NETHERLANDS - Recent market turmoil has driven the coverage ratio of some pension funds to below 105%, pension regulator De Nederlandsche Bank has revealed.

At least a handful of schemes are reported to be in this position, and there may be more yet to follow, indicated Joanne Kellerman, DNB director, during the presentation of the regulator's annual figures.

A funding ratio of less than 105% means the pension funds involved need to come up with a recovery plan to eliminate the shortfall within three years.

According to Kellerman, approximately 10% of Dutch pension schemes are facing a coverage ratio of less than 125%. In these cases, the financial assessment framework (FTK) prescribes a 15-year recovery plan.

The average nominal coverage ratio had fallen to between 125% and 130% at the start of 2008, DNB reported, while the real funding ratio - the relationship between market value of investments and the indexed liabilities - was 108% at the end of last year.

DNB noted the "timely, correct and full administrative processing of data changes at collective pensions insurers is seriously under pressure, caused by recent legal changes, integration of systems, many different regulations and required tailor-made solutions."

As a consequence, the watchdog has announced it will increase focus on risks, such as mistakes and imperfections in the build up of pension rights, as well as financial consequences in technical provisions.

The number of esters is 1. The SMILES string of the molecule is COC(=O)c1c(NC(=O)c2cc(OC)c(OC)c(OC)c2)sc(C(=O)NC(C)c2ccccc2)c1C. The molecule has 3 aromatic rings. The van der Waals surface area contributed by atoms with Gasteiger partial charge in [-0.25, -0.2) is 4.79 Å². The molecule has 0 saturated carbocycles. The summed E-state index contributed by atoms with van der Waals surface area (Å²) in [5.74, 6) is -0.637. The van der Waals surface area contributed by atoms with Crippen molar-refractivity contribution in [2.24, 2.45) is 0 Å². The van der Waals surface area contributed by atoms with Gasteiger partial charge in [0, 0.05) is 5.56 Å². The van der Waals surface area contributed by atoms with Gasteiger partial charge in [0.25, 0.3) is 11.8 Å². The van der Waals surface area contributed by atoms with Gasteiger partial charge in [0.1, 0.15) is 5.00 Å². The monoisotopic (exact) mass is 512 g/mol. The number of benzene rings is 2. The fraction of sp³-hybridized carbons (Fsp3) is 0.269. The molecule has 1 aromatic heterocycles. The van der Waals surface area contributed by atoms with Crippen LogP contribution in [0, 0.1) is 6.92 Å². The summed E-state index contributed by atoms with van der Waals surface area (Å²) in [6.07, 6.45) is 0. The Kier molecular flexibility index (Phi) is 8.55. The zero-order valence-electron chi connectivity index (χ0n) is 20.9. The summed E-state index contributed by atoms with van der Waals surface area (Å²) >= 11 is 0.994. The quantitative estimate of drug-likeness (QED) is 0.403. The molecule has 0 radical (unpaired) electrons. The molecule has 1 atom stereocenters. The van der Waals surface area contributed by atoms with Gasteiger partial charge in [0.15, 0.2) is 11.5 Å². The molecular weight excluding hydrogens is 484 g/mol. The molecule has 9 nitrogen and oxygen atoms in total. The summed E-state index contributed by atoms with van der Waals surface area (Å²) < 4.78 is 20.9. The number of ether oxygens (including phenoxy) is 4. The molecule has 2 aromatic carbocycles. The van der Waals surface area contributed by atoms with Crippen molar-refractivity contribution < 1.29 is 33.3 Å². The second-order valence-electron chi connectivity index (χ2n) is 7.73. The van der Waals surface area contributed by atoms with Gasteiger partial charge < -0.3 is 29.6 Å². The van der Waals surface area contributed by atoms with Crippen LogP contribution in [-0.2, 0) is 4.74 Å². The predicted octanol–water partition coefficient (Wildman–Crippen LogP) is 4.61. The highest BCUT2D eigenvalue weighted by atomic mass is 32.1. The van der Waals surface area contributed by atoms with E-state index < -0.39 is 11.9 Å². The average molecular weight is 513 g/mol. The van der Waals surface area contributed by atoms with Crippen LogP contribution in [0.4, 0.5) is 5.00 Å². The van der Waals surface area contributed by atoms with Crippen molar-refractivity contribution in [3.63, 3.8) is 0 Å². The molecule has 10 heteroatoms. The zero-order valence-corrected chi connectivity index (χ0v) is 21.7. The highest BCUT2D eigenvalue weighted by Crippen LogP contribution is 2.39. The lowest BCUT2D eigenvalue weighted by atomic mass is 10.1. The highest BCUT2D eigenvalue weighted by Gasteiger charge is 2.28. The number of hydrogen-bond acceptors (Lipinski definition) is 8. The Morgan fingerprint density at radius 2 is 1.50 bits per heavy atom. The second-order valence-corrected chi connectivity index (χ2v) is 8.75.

"Moreover, in case of substantial shortcomings, insurers risk reputational damage," it stressed.

Lowering the indexation is an increasingly important steering instrument for pension funds to help them balance assets and liabilities and to spread risk between workers and pensioners, according to DNB.

"However, so far, the schemes have managed to keep buying power for both groups intact," the regulator made clear.

DNB's preliminary figures showed pension funds in the Netherlands had assets totalling €725bn at the end of 2007, and fixed income investments was the largest asset class accounting for 42.8% of funds allocated. The remaining assets were divided up between equity (40.8%), property (10.6%) and ‘others' (5.8%).

Furthermore, the regulator noted the credit crunch on the US sub-prime mortgage market does not seem to have had a real direct impact on the Dutch pension sector last year as the exposure of Dutch pension funds to sub-prime-related paper is less than 2% of their combined assets, DNB estimated